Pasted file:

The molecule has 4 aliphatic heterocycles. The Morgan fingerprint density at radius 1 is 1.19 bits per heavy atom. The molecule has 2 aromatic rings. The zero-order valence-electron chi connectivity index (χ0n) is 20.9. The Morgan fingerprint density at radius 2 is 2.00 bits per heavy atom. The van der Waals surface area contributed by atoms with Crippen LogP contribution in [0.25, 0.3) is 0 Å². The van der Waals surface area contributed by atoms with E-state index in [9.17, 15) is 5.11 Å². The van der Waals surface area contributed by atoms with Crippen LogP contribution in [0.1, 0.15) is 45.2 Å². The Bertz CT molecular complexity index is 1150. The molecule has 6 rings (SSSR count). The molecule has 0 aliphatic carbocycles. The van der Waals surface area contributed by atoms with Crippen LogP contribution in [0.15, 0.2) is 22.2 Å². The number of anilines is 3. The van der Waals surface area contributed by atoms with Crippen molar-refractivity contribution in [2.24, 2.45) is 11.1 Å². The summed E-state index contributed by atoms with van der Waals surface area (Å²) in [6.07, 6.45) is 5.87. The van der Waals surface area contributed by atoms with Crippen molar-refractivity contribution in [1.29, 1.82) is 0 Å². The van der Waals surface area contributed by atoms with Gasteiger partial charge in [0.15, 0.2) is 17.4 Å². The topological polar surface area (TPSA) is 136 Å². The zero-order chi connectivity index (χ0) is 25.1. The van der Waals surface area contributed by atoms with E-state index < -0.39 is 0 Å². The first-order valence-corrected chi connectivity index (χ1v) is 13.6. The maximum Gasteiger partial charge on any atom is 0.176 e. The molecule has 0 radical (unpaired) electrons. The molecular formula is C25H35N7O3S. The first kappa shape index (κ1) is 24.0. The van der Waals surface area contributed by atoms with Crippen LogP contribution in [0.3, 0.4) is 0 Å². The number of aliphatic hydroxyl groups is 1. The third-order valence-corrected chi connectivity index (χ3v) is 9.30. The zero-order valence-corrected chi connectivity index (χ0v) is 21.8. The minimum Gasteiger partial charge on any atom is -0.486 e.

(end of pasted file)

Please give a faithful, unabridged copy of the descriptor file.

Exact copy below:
The molecule has 4 aliphatic heterocycles. The Morgan fingerprint density at radius 1 is 1.19 bits per heavy atom. The molecule has 2 aromatic rings. The zero-order valence-electron chi connectivity index (χ0n) is 20.9. The Morgan fingerprint density at radius 2 is 2.00 bits per heavy atom. The van der Waals surface area contributed by atoms with Crippen LogP contribution in [0.25, 0.3) is 0 Å². The van der Waals surface area contributed by atoms with E-state index in [9.17, 15) is 5.11 Å². The van der Waals surface area contributed by atoms with Crippen LogP contribution in [0.1, 0.15) is 45.2 Å². The Bertz CT molecular complexity index is 1150. The molecule has 6 rings (SSSR count). The molecule has 0 aliphatic carbocycles. The van der Waals surface area contributed by atoms with Crippen LogP contribution in [0.15, 0.2) is 22.2 Å². The number of anilines is 3. The van der Waals surface area contributed by atoms with Crippen molar-refractivity contribution in [2.24, 2.45) is 11.1 Å². The summed E-state index contributed by atoms with van der Waals surface area (Å²) in [6.07, 6.45) is 5.87. The van der Waals surface area contributed by atoms with Crippen molar-refractivity contribution in [1.29, 1.82) is 0 Å². The van der Waals surface area contributed by atoms with Gasteiger partial charge in [0.15, 0.2) is 17.4 Å². The topological polar surface area (TPSA) is 136 Å². The zero-order chi connectivity index (χ0) is 25.1. The van der Waals surface area contributed by atoms with E-state index < -0.39 is 0 Å². The first-order valence-corrected chi connectivity index (χ1v) is 13.6. The maximum Gasteiger partial charge on any atom is 0.176 e. The molecule has 0 radical (unpaired) electrons. The molecular formula is C25H35N7O3S. The first kappa shape index (κ1) is 24.0. The van der Waals surface area contributed by atoms with Crippen LogP contribution in [0.3, 0.4) is 0 Å². The number of aliphatic hydroxyl groups is 1. The third-order valence-corrected chi connectivity index (χ3v) is 9.30. The zero-order valence-corrected chi connectivity index (χ0v) is 21.8. The minimum Gasteiger partial charge on any atom is -0.486 e.